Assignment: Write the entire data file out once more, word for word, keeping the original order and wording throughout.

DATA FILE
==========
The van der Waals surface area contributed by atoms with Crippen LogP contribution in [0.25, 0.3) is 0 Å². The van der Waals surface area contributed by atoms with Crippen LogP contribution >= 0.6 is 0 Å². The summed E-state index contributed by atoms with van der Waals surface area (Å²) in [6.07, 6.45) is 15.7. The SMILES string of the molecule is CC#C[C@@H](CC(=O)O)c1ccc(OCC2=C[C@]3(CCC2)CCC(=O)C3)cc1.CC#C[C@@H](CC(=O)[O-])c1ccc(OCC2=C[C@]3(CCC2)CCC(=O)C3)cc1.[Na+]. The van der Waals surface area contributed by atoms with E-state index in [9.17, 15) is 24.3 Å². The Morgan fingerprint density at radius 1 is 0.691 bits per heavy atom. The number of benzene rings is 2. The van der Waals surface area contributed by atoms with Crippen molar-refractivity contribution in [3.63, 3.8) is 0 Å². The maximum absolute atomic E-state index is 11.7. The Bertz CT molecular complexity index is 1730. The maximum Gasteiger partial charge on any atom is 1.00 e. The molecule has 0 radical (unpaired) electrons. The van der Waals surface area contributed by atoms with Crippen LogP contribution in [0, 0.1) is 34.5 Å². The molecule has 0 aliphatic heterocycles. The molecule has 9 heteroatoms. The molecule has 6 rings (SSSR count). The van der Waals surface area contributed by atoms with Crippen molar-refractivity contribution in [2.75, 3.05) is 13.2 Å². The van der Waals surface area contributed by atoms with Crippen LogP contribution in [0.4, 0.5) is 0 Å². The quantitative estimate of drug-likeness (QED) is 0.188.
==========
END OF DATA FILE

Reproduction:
The van der Waals surface area contributed by atoms with Crippen LogP contribution in [0.25, 0.3) is 0 Å². The van der Waals surface area contributed by atoms with Crippen LogP contribution >= 0.6 is 0 Å². The summed E-state index contributed by atoms with van der Waals surface area (Å²) in [6.07, 6.45) is 15.7. The SMILES string of the molecule is CC#C[C@@H](CC(=O)O)c1ccc(OCC2=C[C@]3(CCC2)CCC(=O)C3)cc1.CC#C[C@@H](CC(=O)[O-])c1ccc(OCC2=C[C@]3(CCC2)CCC(=O)C3)cc1.[Na+]. The van der Waals surface area contributed by atoms with E-state index in [9.17, 15) is 24.3 Å². The Morgan fingerprint density at radius 1 is 0.691 bits per heavy atom. The number of benzene rings is 2. The van der Waals surface area contributed by atoms with Crippen molar-refractivity contribution in [3.63, 3.8) is 0 Å². The maximum absolute atomic E-state index is 11.7. The Bertz CT molecular complexity index is 1730. The maximum Gasteiger partial charge on any atom is 1.00 e. The molecule has 0 radical (unpaired) electrons. The van der Waals surface area contributed by atoms with Crippen LogP contribution in [0, 0.1) is 34.5 Å². The molecule has 0 aliphatic heterocycles. The molecule has 9 heteroatoms. The molecule has 6 rings (SSSR count). The van der Waals surface area contributed by atoms with Crippen molar-refractivity contribution in [2.75, 3.05) is 13.2 Å². The van der Waals surface area contributed by atoms with Crippen LogP contribution in [0.4, 0.5) is 0 Å². The quantitative estimate of drug-likeness (QED) is 0.188.